ZAGREB, Jan. 8 (Xinhua) -- Croatia's national civil protection headquarters announced on Friday an extension of anti-pandemic measures until the end of January.
The current measures that include the closure of cafes, bars, and restaurants, and limit public gatherings were imposed on Nov. 28, 2020 and were expected to expire on Jan. 10. But the authorities decided to extend them due to the current negative trends in the spread of coronavirus in Europe.
Although there is a downward trend in new COVID-19 cases, Interior Minister Davor Bozinovic told reporters on Friday that the measures are still necessary due to a high number of hospitalizations and cold weather that could help spread the virus.
He noted that the authorities still expect the impact of the Christmas and New Year holidays as well as the recent earthquakes in the country on new COVID-19 cases. Currently, there are 2,251 hospitalized patients in the country, after the highest number of 2,956 was recorded on Dec. 21.
The civil protection headquarters have not made a decision on schools which are currently closed for holidays but are projected to open on Jan. 18.
"The situation in Europe is also worrying. Countries that have stricter measures than Croatia have a rapid increase in the number of new cases," the minister said at a press conference.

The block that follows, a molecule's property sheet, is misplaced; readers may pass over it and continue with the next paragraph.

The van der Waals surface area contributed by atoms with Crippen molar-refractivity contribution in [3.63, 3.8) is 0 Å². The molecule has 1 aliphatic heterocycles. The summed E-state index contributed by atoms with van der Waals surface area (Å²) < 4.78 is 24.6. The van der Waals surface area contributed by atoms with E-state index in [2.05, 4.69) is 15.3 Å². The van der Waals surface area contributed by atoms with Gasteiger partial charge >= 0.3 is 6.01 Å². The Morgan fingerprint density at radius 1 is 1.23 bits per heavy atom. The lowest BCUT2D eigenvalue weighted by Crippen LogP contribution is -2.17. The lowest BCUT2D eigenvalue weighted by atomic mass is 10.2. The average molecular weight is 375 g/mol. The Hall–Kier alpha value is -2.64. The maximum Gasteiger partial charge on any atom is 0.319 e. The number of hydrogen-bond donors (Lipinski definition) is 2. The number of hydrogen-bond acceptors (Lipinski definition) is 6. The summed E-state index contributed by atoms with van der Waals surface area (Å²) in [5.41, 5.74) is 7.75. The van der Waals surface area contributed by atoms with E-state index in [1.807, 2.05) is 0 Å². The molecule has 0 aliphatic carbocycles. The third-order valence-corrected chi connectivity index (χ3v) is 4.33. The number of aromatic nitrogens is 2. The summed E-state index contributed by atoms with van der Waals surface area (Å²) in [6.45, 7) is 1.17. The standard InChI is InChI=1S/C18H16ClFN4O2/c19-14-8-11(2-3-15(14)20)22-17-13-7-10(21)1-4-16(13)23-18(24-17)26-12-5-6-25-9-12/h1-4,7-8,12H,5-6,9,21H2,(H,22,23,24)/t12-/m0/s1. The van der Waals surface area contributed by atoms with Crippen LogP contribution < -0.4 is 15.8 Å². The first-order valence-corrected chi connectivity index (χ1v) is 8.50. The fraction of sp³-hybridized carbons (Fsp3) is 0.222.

Since Feb. 25 when the first COVID-19 case was confirmed in the southeastern European country, over 217,000 people have been infected with the coronavirus, and 4,304 of them have died. In the last 24 hours, the Croatian Institute of Public Health registered 1,098 new cases.
Health Minister Vili Beros said Friday that the spread of COVID-19 has slowed down thanks to the measures and citizens' responsible behavior. But he also warned about the mutations.
According to the authorities, Croatia's incidence rate over 14 days is 351.8 per 100,000 people, and its COVID-19-related death rate is 1,032 per million people.
As the world is struggling to contain the pandemic, vaccination is underway in some countries with the already-authorized coronavirus vaccines.
Meanwhile, 235 candidate vaccines are still being developed worldwide -- 63 of them in clinical trials -- in countries including Germany, China, Russia, Britain and the United States, according to information released by the World Health Organization on Jan. 6.